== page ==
Assessing product development efficiency at Volvo Powertrain Focus on systems engineering and lean principles at two global sites
Paper in proceedings, 2013
Measuring the performance of a development process is highly difficult, especially before it has led to an outcome such as a product. Furthermore, even with a diagnosis at hand showing the strengths and weaknesses of the development process, the information can seldom be used to answer the paramount question: How should the organization allocate its process improvement resources to best support its objectives?
This paper presents a survey-based method for identifying which areas for process improvement are likely to have the strongest impact on company objectives, called outcomes. The survey has been completed by respondents within the organization and uses the data to present three different analyses. The first analysis shows the perceived current fulfillment within the organization of a number of principles identified as important for successful development. The second analysis is a regression analysis commonly used in marketing research to measure the impact of each principle on five outcomes: Efficiency/Effectiveness, Lead-Time, Innovation, Satisfaction and Product Quality. The two first analyses are then combined to a third analysis that provides a pie chart for each outcome with the principles possessing the highest potential for further improving that particular outcome.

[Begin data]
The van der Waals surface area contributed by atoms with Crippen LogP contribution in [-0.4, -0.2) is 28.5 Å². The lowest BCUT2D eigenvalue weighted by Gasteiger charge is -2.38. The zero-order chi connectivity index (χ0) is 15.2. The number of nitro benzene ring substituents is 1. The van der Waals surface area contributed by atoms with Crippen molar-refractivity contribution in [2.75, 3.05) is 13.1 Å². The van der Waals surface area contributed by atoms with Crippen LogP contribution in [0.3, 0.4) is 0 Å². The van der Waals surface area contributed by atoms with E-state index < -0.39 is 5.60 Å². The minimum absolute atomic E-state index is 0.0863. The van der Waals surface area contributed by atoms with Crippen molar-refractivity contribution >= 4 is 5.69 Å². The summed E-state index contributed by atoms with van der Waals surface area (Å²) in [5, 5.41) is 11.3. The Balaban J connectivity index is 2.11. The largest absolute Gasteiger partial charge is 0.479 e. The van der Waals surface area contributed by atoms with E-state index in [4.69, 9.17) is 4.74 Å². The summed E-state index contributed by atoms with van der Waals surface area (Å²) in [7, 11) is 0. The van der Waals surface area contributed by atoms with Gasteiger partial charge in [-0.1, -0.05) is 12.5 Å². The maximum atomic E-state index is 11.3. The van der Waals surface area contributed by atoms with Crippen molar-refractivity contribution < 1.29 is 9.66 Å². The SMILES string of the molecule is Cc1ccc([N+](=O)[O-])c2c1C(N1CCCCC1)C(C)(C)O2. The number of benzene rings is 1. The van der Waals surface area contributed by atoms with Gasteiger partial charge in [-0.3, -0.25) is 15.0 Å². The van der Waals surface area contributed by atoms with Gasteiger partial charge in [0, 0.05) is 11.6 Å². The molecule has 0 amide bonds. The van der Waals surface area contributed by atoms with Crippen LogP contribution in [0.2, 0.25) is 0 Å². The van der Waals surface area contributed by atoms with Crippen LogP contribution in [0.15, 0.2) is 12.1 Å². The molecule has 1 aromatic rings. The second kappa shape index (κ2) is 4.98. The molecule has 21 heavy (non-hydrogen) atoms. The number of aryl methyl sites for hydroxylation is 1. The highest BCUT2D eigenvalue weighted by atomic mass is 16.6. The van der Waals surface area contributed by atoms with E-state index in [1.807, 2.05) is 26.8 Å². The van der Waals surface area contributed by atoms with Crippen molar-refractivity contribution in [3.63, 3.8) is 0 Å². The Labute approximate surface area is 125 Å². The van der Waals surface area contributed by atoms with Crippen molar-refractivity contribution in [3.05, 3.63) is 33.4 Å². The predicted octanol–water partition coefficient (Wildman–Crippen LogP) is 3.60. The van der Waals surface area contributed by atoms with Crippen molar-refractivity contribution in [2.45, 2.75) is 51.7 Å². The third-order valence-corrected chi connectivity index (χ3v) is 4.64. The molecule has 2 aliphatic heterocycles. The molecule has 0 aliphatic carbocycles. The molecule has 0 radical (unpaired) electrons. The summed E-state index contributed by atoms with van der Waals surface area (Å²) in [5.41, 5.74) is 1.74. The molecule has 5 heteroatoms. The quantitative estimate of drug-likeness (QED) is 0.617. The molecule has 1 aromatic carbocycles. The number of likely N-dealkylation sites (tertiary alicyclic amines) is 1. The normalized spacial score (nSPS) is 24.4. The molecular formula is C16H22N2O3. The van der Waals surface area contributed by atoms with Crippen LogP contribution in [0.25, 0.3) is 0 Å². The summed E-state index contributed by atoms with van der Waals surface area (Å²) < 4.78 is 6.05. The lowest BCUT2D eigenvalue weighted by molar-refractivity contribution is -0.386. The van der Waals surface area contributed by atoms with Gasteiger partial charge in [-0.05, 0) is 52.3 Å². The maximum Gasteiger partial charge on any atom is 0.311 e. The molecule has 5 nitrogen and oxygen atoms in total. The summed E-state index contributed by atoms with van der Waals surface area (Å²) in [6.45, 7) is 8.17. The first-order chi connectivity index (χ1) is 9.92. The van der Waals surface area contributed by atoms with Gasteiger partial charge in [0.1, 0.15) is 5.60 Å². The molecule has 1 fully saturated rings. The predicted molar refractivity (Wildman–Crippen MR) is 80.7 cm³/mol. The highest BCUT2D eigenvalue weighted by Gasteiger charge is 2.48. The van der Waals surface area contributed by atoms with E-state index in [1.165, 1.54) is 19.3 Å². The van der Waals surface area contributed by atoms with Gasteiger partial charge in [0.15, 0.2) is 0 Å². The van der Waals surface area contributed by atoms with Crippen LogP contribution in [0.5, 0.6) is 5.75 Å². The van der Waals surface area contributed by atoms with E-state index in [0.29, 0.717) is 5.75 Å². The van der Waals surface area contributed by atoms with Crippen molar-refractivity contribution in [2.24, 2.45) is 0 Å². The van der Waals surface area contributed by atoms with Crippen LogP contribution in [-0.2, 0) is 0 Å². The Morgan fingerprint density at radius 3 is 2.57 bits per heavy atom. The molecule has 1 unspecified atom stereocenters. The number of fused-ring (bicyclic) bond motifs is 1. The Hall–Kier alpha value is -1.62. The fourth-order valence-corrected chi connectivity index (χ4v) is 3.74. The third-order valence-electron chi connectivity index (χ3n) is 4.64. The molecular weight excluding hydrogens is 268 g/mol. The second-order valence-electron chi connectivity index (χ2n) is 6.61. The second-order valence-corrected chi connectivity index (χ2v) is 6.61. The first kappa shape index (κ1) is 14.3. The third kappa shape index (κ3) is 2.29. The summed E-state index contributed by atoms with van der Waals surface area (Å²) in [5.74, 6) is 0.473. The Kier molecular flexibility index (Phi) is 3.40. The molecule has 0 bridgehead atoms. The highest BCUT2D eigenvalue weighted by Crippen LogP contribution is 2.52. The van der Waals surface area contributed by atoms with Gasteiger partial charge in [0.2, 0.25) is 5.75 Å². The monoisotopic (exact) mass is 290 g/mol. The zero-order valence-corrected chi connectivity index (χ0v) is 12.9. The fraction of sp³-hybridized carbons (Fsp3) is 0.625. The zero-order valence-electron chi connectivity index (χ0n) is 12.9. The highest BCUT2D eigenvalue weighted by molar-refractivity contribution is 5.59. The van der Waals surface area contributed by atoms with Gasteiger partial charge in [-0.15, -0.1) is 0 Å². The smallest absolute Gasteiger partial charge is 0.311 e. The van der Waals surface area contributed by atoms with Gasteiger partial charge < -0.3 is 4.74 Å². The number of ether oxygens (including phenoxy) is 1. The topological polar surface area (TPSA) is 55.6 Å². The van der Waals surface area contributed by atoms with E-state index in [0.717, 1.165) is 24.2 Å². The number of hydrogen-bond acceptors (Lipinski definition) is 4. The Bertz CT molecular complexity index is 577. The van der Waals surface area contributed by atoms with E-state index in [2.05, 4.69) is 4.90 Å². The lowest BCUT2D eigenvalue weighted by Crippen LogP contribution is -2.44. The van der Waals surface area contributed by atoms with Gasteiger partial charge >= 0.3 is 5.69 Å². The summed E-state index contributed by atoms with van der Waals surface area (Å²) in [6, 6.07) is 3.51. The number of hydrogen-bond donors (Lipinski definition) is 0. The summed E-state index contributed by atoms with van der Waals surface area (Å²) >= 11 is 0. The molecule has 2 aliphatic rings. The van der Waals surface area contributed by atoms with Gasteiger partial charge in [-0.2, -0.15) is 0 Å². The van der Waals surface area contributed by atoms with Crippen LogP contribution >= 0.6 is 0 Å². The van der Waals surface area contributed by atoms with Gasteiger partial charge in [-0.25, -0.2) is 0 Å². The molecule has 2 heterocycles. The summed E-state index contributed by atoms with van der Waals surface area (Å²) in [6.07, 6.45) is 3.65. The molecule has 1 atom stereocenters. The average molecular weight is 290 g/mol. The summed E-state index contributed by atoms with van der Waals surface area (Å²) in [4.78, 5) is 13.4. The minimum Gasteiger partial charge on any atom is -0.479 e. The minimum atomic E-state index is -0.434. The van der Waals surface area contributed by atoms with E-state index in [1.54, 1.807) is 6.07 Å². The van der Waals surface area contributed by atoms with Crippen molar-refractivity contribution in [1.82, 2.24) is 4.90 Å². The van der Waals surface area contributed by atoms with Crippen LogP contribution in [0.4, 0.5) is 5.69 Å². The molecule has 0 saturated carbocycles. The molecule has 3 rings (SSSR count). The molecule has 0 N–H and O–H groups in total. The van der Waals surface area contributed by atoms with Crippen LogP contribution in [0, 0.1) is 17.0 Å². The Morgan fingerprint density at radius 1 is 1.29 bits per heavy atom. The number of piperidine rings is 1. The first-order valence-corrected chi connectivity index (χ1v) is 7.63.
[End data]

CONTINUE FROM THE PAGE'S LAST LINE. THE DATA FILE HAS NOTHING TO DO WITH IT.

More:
A case study at the automotive company, Volvo Powertrain, shows how the method was used to assess and compare process improvement potential at two development sites. The results clearly show that the analyses provide different views of what principles deserve attention for process improvement activities at the case company. The two principles deemed to be most attractive, based on their impact on outcomes, were currently neither among the highest nor the lowest performing principles. As a result of the study, Volvo Powertrain chose to start several improvement activities to work with the high-potential principles. The improvement can then be measured using annual surveys to track improvements and manage deviations from the plan.